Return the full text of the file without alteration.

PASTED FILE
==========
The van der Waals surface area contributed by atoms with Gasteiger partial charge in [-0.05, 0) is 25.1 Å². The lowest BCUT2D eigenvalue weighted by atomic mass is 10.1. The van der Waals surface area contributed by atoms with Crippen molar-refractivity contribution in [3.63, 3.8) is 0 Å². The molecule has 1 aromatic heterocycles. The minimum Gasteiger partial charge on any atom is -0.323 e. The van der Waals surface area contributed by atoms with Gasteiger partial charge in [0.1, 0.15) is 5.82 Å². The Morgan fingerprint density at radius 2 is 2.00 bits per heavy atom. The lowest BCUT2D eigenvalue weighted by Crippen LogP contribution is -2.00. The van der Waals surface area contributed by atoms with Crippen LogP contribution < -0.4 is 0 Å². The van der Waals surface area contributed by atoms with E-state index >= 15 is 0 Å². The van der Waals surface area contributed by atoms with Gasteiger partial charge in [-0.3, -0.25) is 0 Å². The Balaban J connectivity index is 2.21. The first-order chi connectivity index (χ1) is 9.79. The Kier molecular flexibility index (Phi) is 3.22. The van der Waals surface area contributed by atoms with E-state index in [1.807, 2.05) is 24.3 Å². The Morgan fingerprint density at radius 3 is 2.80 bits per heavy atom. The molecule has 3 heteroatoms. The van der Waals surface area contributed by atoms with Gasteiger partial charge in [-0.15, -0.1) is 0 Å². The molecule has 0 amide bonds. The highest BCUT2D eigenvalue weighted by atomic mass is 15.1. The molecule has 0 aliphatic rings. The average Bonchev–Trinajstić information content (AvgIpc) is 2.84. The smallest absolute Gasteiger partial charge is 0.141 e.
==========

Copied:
The van der Waals surface area contributed by atoms with Gasteiger partial charge in [-0.05, 0) is 25.1 Å². The lowest BCUT2D eigenvalue weighted by atomic mass is 10.1. The van der Waals surface area contributed by atoms with Crippen molar-refractivity contribution in [3.63, 3.8) is 0 Å². The molecule has 1 aromatic heterocycles. The minimum Gasteiger partial charge on any atom is -0.323 e. The van der Waals surface area contributed by atoms with Gasteiger partial charge in [0.1, 0.15) is 5.82 Å². The Morgan fingerprint density at radius 2 is 2.00 bits per heavy atom. The lowest BCUT2D eigenvalue weighted by Crippen LogP contribution is -2.00. The van der Waals surface area contributed by atoms with Crippen LogP contribution < -0.4 is 0 Å². The van der Waals surface area contributed by atoms with E-state index >= 15 is 0 Å². The van der Waals surface area contributed by atoms with Gasteiger partial charge in [-0.3, -0.25) is 0 Å². The Balaban J connectivity index is 2.21. The first-order chi connectivity index (χ1) is 9.79. The Kier molecular flexibility index (Phi) is 3.22. The van der Waals surface area contributed by atoms with E-state index in [1.807, 2.05) is 24.3 Å². The Morgan fingerprint density at radius 3 is 2.80 bits per heavy atom. The molecule has 3 heteroatoms. The van der Waals surface area contributed by atoms with Gasteiger partial charge in [-0.15, -0.1) is 0 Å². The molecule has 0 amide bonds. The highest BCUT2D eigenvalue weighted by atomic mass is 15.1. The molecule has 0 aliphatic rings. The average Bonchev–Trinajstić information content (AvgIpc) is 2.84. The smallest absolute Gasteiger partial charge is 0.141 e.